I am a self confessed adrenaline junkie. I love to be physical and literally throw myself into whatever it is I’m doing in the most explosive way. However, it isn’t just for the thrill of it, or the rush, It is for the experience and the mastery of it.
When I was nothing but a wee little lumpkin, I was obsessed with ballet. My mother even gave me the antique nutcracker she bought when she was nothing but a struggling teenager living on her own and supporting herself, because I had always been her Clara (as much as this moment of nostalgia touches my heart – and never loses its fondness – I actually find the nutcracker to be one of the most annoying ballet, but I wont get into that rant, you’re here to seek insight on another topic altogether.)
Not only did I love how pretty it was – from the costumes, to the staging, to the makeup, and movement – I loved its ability to transport and transfix me into its realm, without words. The art of telling a story and conveying emotion – sometimes multiple at a time – without ever directly being told what it was that was happening, that compelled me.
I was never classically trained – we didn’t have the budget for consistent dance classes growing up – but since when has that ever stopped me before? I took it upon myself to study the moments, the movements, and the impact. To practice having that kind of control over my own form, and when I did I began to become naturally in tune to the complex and often time subtle intricacies of how the human body moves and reacts. I awoke an innate awareness over every inch of my person at any given time.
As I grew, my dancing fervor evolved – well I suppose you could say “blended” – into my love for stunt choreography. In particular, fight scenes.
Ballet is all about having complete control over your muscles and movements, so much control that your lines are precise but your motion is fluid. This takes a thorough knowledge of how your body works, how your muscles respond to gravity, what it takes to achieve extension, height, and weightlessness. In stunt work, to stop just short of contact, so that your opponent looks like they are getting hurt without their being any hurt involved, you have to have control of your surroundings, proximity, and the ability to control the power that goes into your movements. And if you are the one taking the beating, you have to understand your body, and its anatomy, intimately enough to react believably. It takes subtly and awareness, control and surrender.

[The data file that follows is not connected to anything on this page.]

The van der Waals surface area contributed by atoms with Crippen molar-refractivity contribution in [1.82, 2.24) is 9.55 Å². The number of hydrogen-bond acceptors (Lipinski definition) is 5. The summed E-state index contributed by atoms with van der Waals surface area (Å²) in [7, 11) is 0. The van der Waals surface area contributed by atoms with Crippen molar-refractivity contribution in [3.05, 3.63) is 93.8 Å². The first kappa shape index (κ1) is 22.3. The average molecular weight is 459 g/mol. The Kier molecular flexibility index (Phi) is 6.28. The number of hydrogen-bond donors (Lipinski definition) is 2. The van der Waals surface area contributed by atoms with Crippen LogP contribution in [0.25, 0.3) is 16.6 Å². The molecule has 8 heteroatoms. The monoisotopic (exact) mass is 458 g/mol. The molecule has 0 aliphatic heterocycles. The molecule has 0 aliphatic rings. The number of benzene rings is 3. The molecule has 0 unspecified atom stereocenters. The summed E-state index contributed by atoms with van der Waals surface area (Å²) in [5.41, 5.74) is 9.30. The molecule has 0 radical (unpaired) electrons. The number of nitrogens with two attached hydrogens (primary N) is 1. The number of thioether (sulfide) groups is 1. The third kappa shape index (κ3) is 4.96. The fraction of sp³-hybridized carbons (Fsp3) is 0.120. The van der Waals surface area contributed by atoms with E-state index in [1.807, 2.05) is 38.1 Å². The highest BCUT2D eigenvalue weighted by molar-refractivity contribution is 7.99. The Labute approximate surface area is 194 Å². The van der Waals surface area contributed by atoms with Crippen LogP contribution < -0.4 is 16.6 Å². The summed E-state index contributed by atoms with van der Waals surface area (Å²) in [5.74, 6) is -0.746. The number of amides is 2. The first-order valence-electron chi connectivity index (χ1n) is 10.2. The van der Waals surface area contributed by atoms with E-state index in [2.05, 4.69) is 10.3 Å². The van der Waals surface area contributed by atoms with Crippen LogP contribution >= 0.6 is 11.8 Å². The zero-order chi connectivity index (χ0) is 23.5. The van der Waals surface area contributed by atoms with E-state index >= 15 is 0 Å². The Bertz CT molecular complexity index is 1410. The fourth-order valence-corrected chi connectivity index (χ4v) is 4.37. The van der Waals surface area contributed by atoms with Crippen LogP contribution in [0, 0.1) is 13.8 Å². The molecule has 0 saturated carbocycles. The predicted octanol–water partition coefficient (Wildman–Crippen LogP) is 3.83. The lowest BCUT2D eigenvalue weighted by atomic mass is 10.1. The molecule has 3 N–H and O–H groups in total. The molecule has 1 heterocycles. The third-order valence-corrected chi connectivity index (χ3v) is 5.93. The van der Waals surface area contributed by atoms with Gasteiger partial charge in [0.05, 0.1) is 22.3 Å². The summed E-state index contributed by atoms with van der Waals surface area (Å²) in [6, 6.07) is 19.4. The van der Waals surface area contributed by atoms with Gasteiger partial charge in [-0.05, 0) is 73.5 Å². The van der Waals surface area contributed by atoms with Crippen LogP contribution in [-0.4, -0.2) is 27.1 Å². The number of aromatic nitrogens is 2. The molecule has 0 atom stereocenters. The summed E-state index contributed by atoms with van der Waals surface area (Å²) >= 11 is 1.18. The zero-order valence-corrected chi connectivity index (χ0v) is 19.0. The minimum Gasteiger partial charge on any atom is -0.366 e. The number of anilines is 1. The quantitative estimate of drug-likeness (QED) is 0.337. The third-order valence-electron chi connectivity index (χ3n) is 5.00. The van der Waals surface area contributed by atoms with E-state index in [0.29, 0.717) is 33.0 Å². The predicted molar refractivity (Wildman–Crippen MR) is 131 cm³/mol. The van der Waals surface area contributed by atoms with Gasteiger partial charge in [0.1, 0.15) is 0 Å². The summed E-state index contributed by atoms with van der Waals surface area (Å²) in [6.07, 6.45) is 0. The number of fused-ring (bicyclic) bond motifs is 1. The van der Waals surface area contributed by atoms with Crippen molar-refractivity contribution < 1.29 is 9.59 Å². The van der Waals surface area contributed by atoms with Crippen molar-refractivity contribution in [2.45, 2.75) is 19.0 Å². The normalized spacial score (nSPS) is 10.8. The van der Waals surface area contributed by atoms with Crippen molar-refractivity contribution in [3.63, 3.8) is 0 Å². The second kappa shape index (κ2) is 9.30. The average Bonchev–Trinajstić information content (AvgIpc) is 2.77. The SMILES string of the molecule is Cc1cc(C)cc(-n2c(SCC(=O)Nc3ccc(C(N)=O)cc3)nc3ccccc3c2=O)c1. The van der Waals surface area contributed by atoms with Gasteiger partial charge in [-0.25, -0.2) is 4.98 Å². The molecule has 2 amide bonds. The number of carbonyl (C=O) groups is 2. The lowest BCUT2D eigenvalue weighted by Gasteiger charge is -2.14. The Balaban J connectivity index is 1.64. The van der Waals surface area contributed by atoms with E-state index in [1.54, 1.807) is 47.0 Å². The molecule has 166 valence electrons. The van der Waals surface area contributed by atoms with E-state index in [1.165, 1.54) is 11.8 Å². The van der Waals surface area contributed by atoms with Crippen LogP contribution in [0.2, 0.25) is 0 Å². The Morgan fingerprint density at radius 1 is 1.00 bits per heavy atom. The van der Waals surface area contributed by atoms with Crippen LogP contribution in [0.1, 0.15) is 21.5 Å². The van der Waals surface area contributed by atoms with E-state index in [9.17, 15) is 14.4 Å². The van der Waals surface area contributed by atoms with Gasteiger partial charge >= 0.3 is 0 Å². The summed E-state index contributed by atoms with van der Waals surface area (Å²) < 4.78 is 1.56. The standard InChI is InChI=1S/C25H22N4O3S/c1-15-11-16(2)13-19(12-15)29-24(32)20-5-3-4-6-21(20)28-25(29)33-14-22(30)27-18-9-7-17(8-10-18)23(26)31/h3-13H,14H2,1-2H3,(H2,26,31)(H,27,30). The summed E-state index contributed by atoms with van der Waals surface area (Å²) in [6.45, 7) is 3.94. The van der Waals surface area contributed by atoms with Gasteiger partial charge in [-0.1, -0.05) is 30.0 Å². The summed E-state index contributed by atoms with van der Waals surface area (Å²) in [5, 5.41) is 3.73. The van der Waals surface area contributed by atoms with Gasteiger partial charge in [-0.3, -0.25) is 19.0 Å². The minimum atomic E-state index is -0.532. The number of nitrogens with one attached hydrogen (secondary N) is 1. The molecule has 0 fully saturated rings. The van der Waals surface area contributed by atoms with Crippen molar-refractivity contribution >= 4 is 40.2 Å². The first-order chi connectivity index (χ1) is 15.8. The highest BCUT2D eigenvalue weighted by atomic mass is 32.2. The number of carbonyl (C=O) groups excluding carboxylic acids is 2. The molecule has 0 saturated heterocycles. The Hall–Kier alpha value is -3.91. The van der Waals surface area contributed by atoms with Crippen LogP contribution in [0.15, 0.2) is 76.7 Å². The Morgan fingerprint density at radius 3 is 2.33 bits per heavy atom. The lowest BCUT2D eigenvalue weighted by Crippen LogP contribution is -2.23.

Is this not a perfect allegory for writing?
In both of these physical mediums there is an element of story present, communicated through movement, showing vs telling, what every writer knows they need to master in order to truly transport their audience from words to world.
You have to be able to combine the physical with the story telling. What’s being said with what’s being seen/done and what you need your audience to walk away understanding. Sure, you could be overt, but it falls flat, or worse becomes comical when you intend differently. Sure, you could daze them with the POW! BANG! WAMMY! HIYA! But once the starlight in their eyes clears what’s left to resonate? What do they take away.
A scene can’t just be a scene. It needs to move the story along.
This is where my approach to writing comes in. Just like you need to have the visual and the voice, the description and the point, you have to have the understanding of experience.
A great place to start is with your very own human experiencing body. When was the last time you really stopped and honed in on how your body responds to different actions, emotions, movements, or situations? Gauged the level of feeling, the active nervous response, the tension, and how they all play a part in your emotional response as well?
I’m not saying you need to go and throw yourself off a building, or become the next Misty Copeland or anything, but invoking this kind of active perception mindset can make a difference.
So instead of reading another writing how to book, why not throw yourself into the art of storytelling through physical awareness? Experience what it is to show a story through your body so that your pen can become an extension of all that you learn without words.